Music Features

Arizona's Troubadour Hans Olson Reflects on 50 Years

Hans Olson
Hans Olson Benjamin Leatherman

Hans Olson's blues harp and no-nonsense gutbucket songwriting unquestionably have been a fixture of our local music scene a long time, but for half a century?

Yep, that's how long he's been performing professionally in Arizona. He's commemorating the milestone on Sunday, August 11, with a concert at the MIM Music Theater, sharing an already crowded anniversary year with the first moon landing and Woodstock.

"I had just moved here in August '69, I didn't plan on staying," Olson says at the top of our conversation at Echo Coffee, a java house on the corner of 68th Street and Thomas Road. This is the same corner where two weeks into his Arizona arrival from California, he got a job pumping gas. The same job site where he saw an AWOL Vietnam vet shoot himself dead in the heart with his Army rifle because his dad had turned him away.

The Earl Grey tea hasn't been sufficiently steeped, and we're wall to wall with amazing '60s anecdotes (he is planning on writing a tome about his life, so the Book Digest version is all you'll get here). He'd come here to escape a paternity suit and a crazy street gang thug who wanted to kill him, but the two incidents are unrelated.

"The gang guy just didn't like me because I was friendly with Hells Angels," he says. Olson later distanced himself from his friendship with the biker gang just before their poor display of crowd control at the notorious Altamont Free Concert in December. "When they punched out Marty Balin (of the Jefferson Airplane) at Altamont, I thought, 'I gotta pick a side. Are you a musician or a biker?'"

By his account, the night he arrived in Phoenix was pretty magical.

"It was 113 degrees and it was at midnight," he marvels. "Then I turned on the AM radio and I heard the long version of ‘Bluebird' by Buffalo Springfield. And I’d never heard it on the radio. I knew there was a long version, and when it came the point where it was supposed to stop, it kept going. That was so hip, and the next thing I heard was 'By the Time I Get to Phoenix' by Isaac Hayes, the 18-minute version. It was KRUX Underground with 'Little Willie Sunshine.' That was Bill Compton, who did a free-form show from midnight to 4 AM.

"I auditioned for Compton because he was putting local guys on Friday afternoons at drive time. He actually did radio spots for it: 'Hans Olson, one hour of uninterrupted music.' And no one had ever even heard of me. The next week, no matter where I went they'd say, 'Oh, I heard of you.' That could never happen today because everyone was tuned into one station. It made me famous in a month."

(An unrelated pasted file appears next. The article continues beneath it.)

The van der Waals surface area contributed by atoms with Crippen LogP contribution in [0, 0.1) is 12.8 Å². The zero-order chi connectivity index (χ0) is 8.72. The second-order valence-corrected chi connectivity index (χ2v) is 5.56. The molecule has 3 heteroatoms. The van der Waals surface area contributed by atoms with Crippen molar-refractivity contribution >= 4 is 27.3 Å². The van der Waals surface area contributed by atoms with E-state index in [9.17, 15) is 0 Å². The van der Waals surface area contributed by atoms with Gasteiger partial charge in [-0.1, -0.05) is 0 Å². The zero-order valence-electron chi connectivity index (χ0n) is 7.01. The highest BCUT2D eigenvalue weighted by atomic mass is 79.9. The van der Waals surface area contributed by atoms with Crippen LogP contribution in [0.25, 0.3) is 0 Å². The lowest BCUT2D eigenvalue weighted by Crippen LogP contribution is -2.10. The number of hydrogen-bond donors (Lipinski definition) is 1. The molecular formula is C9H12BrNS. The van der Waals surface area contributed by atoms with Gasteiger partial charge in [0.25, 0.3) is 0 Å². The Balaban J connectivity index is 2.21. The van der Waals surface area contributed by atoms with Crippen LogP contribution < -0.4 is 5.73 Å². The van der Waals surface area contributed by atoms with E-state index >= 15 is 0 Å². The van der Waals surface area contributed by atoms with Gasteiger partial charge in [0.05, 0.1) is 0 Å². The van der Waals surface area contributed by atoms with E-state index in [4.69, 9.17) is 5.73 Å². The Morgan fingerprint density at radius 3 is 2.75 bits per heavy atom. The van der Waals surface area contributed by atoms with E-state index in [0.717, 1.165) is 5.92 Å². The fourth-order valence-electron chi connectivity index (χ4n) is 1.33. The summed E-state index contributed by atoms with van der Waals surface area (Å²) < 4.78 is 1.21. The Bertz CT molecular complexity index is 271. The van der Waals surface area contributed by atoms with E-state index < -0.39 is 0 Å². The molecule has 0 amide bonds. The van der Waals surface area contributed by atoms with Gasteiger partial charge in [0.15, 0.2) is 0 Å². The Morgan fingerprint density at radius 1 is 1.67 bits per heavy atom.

Olson played the folk clubs, but also maintained a connection with the biker community here (the Dirty Dozen) once he started playing live gigs.

"I immediately went to the biker bars, and they would pay a lot more money because people were afraid to play there," he recalls. "But I wasn't."

Nor was he afraid of opening for big headliners like The Allman Brothers (22,000 people – his biggest audience), or glam rockers like Mott the Hoople (he got booed in the round at the Celebrity), or Dave Mason (whose patronage of booking an unknown like Olson to open instead of a struggling label mate got him dropped from Columbia Records).

And when Olson opened for Nitty Gritty Dirt Band, he impressed their manager, William E. McEuen, who produced and managed Steve Martin for most of his albums and early movies. That proved to be Olson's closest call. McEuen flew him out to Aspen, Colorado, to record a five-song demo. It got him a deal with Warner Brothers Records, a deal that petered out after Warner Brothers fired its president.

The resulting Aspen recordings are just part of the entire catalog Olson has licensed to Fervor Records, who specialize in song placement in television and movies.

"They only put me in two movies, but 40 TV shows," says Olson, who stopped touring 10 years ago. "I always heard you make more from movies, but I don’t think that’s true today. The first movie song was 'You Wish,' one of the Aspen recordings. Sonically, it blows my mind that sounds that good and they placed that in a movie, Freeheld, with Steve Carell and Julianne Moore. It's a story about a lesbian cop and she’s dying of cancer who wants her live-in girlfriend to get her benefits.

"I take my wife, go to the theater, watch the whole movie, and the song doesn't play, although I did get credit. And the other song, 'Something Bad,' is my least favorite thing I've ever done. It landed in Rock the Casbah with Bill Murray and Bruce Willis and sure enough, it's used early and extensively in the scene.

"If it weren't for Fervor, who place 50, 60 songs a month, I’d be out of music, looking for other work. There’s never been anything like this. They own the history of Arizona music."

So, you might say, does Olson.

Hans Olson: The 50th Anniversary Show. 3 p.m. Sunday, August 11, at MIM Music Theater, 4750 East Mayo Boulevard; are $29.50 via their website.
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Serene Dominic
Contact: Serene Dominic